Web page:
See the attachment.
Accrual Accounting Concepts
On March 1, 2008, Kara Frantz established Mudcat Realty, which completed the following transactions during the month:
a). Kara Frantz transferred cash from a personal bank account to an account to be
used for the business, $15,000.
b). Paid rent on office and equipment for the month, $2,500.
c). Purchased supplies on account, $850.
d). Paid creditor on account, $400.
e). Earned sales commissions, received cash, $15,750.
f). Paid automobile expenses (including rental charge) for month, $2,400, and
miscellaneous expenses, $600.
g). Paid office salaries, $3,250.
h). Determined that the cost of supplies used was $575.
i). Withdrew cash for personal use, $1,000.
1. Journalize entries for transactions (a) through (i), using the following account titles:
Cash; Supplies; Accounts Payable; Kara Frantz, Capital; Kara Frantz, Drawing; Sales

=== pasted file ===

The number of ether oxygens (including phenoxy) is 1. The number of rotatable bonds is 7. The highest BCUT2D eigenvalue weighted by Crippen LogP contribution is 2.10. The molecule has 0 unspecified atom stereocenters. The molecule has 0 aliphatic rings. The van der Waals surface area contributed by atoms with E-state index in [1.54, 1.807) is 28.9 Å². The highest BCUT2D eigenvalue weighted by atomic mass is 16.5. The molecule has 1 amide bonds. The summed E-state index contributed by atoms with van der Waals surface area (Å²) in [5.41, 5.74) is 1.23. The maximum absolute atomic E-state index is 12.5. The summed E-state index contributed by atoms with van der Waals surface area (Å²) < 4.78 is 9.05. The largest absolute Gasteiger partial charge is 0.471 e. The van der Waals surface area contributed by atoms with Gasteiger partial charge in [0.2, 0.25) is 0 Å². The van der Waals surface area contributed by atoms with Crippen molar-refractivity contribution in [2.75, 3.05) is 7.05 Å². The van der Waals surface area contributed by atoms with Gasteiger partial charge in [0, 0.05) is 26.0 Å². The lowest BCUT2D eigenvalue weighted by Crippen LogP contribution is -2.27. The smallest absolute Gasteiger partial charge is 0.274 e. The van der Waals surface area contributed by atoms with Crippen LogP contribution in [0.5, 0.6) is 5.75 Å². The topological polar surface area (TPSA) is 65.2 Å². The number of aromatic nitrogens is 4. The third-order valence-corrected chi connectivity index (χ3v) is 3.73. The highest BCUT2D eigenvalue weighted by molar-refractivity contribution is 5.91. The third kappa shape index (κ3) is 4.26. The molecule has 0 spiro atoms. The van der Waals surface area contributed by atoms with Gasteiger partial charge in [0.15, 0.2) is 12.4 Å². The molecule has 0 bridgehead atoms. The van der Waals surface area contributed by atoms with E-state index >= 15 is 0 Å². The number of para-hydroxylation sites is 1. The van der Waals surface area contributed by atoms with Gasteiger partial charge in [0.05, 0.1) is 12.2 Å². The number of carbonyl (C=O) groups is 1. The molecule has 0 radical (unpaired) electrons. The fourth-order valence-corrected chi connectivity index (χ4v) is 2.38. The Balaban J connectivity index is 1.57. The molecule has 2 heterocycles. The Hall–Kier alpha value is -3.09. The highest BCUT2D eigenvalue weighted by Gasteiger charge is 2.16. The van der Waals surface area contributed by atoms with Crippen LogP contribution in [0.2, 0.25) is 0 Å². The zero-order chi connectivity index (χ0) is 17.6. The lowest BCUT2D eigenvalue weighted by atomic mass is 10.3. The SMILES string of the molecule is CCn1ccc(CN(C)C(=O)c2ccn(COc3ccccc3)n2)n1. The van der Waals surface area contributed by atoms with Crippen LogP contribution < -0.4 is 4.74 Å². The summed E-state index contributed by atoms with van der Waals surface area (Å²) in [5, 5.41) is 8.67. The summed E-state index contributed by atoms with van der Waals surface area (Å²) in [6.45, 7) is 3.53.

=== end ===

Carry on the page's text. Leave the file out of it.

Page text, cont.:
Commissions; Office Salaries Expense; Rent Expense; Automobile Expense; Supplies
Expense; Miscellaneous Expense. Explanations may be omitted.
2. Prepare T-Accounts, using the account titles in (1). Post the journal entries to these
accounts, placing the appropriate letter to the left of each amount to identify the
transactions. Determine the account balances, after all posting is complete.
Accounts containing only a single entry do not need a balance.
3. Prepare an unadjusted trial balance as of March 31, 2008.
4. Determine the following:
a. Amount of total revenue recorded in the ledger.
b. Amount of total expenses recorded in the ledger.
c. Amount of net income for March.
Attached, is a fully formatted MS Excel spreadsheet, which explains in detail the accrual accounting concept.